PhD Student in Cyber Diplomacy, Division of Cybersecurity; Abertay University
I am currently pursuing a PhD in ‘Cyber diplomacy: diplomatic action in international relations on cyberspace’. My work aims to address the unanswered question relating to the extent to which Cyber diplomacy can be developed to regulate cyberspace.
Digital technology is the central point in promoting a country's economy, global competition, and cybersecurity. Internet access and the use of new technologies are on the political agendas of all countries, whether they are cyber powers or merely active users. However, increasingly sophisticated and dangerous cyber-attacks have led cyberspace to be seen as a strategic threat. My ongoing research suggests that in order to identify the extent to which cyberspace can be regulated, we need to combine diplomatic matters and cyber matters by observing rules and norms within the international law principles on cyberspace. In doing this, we should be able to highlight that diplomatic action in international relations is a global security priority in the interconnected world.
My background is interdisciplinary: from international political science through transnational politics, diplomacy, international law, to cyber matters. This background has enhanced my personal skills and network, but it also allows me to approach a topic from different perspectives. My interest in cyber diplomacy began during my Master’s thesis, where I carried out a project looking at 'The Paris Call on Cyberpeace'.I’m currently keeping an eye on the new 2019 UN initiative (with the two-UN processes: GGE and OEWG), with the observation and implementation of the 11 non-binding and voluntary norms, and the (cyber) security aspect. The main purpose of this UN initiative is to regulate cyberspace, through collaboration with different stakeholders from States to businesses, international organisations, civil society, and academics. It could reflect the international perspective and the global level, gathering all countries, as well as diverse stakeholders. We could probably have much to learn from this process.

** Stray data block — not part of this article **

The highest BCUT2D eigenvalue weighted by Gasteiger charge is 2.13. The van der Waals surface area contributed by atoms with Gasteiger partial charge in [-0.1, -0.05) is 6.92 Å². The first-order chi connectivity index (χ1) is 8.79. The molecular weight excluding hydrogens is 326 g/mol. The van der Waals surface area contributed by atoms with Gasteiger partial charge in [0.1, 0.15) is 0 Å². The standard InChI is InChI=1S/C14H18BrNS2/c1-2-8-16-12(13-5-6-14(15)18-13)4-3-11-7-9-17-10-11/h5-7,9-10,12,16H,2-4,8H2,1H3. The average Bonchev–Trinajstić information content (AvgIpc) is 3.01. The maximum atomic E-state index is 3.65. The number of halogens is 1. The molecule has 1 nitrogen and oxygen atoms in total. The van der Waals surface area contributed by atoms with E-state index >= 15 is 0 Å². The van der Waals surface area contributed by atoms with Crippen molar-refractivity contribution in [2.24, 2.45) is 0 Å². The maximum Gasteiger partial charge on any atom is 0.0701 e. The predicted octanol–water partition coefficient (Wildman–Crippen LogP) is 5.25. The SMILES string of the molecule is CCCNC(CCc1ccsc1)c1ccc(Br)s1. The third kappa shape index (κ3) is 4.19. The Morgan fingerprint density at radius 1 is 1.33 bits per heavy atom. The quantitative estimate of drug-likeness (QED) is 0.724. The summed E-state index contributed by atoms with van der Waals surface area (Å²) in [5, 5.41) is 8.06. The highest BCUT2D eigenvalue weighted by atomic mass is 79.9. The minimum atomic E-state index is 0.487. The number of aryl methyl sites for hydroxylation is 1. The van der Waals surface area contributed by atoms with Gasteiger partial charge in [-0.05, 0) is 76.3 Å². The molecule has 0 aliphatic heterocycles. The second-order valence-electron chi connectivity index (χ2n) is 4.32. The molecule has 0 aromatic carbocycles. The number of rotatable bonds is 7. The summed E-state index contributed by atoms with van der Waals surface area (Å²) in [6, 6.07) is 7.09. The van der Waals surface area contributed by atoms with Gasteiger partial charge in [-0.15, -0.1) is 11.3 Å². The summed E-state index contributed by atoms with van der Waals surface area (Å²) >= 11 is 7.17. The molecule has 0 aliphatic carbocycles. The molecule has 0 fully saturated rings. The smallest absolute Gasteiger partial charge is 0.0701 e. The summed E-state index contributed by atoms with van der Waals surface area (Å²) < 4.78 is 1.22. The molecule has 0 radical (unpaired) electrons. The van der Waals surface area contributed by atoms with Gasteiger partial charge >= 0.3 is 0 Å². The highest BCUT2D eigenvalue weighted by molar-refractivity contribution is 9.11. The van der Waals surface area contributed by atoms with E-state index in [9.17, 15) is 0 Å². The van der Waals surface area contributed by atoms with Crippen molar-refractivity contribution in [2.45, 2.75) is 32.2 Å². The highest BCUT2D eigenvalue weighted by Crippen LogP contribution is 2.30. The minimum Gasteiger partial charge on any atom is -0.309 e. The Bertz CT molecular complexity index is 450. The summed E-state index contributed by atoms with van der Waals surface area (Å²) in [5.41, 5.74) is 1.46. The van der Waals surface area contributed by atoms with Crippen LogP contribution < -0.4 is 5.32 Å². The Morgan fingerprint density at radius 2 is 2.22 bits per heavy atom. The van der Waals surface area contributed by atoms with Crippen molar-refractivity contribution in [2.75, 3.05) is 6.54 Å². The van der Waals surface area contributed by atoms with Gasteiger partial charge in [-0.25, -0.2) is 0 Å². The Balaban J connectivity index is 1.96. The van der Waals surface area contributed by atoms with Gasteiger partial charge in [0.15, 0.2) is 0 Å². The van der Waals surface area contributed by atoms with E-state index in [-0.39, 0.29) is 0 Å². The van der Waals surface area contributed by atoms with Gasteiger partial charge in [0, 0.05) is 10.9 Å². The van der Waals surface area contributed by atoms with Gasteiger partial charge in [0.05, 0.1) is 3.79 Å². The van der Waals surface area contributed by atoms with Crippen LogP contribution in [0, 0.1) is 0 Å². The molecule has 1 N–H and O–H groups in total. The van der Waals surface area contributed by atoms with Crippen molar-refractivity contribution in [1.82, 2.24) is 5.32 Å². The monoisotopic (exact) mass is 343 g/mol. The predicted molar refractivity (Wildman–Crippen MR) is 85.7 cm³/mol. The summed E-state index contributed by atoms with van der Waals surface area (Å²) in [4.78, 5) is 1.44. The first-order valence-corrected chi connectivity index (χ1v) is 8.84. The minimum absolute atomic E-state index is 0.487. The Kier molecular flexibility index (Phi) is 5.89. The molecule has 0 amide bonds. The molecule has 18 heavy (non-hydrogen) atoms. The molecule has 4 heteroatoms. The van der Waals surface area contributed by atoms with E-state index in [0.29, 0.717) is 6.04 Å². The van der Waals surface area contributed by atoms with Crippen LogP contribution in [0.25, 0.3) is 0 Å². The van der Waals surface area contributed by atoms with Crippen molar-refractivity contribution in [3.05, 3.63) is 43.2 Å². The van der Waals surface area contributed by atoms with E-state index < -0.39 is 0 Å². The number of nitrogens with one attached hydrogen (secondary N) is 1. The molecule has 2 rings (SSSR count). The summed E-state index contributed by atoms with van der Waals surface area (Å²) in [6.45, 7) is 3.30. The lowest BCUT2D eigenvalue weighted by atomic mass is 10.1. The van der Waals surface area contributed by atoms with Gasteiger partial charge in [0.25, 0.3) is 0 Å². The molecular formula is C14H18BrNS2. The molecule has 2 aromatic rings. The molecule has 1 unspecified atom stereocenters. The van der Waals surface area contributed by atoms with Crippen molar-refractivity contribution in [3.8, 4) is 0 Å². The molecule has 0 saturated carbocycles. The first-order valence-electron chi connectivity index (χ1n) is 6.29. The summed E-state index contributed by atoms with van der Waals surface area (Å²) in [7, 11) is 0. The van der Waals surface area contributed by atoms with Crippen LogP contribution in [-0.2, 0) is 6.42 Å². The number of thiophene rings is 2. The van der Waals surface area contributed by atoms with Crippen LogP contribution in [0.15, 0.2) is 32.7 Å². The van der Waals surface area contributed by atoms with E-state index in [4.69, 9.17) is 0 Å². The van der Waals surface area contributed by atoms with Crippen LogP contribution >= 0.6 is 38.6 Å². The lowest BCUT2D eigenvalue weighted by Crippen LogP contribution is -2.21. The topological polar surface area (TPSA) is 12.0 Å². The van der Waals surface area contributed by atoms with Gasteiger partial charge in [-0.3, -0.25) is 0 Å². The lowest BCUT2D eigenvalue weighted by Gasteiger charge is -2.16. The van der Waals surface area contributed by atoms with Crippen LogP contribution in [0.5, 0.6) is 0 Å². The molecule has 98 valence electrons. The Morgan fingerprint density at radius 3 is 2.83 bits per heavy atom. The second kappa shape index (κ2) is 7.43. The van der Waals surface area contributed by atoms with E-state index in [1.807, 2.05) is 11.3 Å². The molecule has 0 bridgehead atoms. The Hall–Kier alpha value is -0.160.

My greatest achievement to date is the development of the first Evaluation Model of Cyber diplomacy. The model was informed by a systematic review of the literature on Cyber diplomacy and brings together two main theories of qualitative nature: the Actor-Network theory, and the Security theory (and by extension Cybersecurity). The model allows us to explain and understand what Cyber diplomacy is.
This research area excites me because it is a niche area, yet it is key to maintain peace, security and trust within cyberspace. Cyber diplomacy is a major issue for countries’ foreign policies, due to the interdisciplinary nature of the domain. There is still much empirical work to be carried out in this area, and we have much to learn from interviews with (former) presidents, ambassadors, career diplomats, academics, prof./tech. experts in the private sector, in academia, in industries, in international organisations, and in civil societies. We could also learn from the analysis of multiple literatures (academic/natural documents, audio/video), and examination of social media feeds.
Call for Events is now open! We're supporting Members and Expert Fellows to lead activities that explore aspects of TIPS in the Digital Economy. We will help to organise the activity with up to £5,000 to cover the associated costs.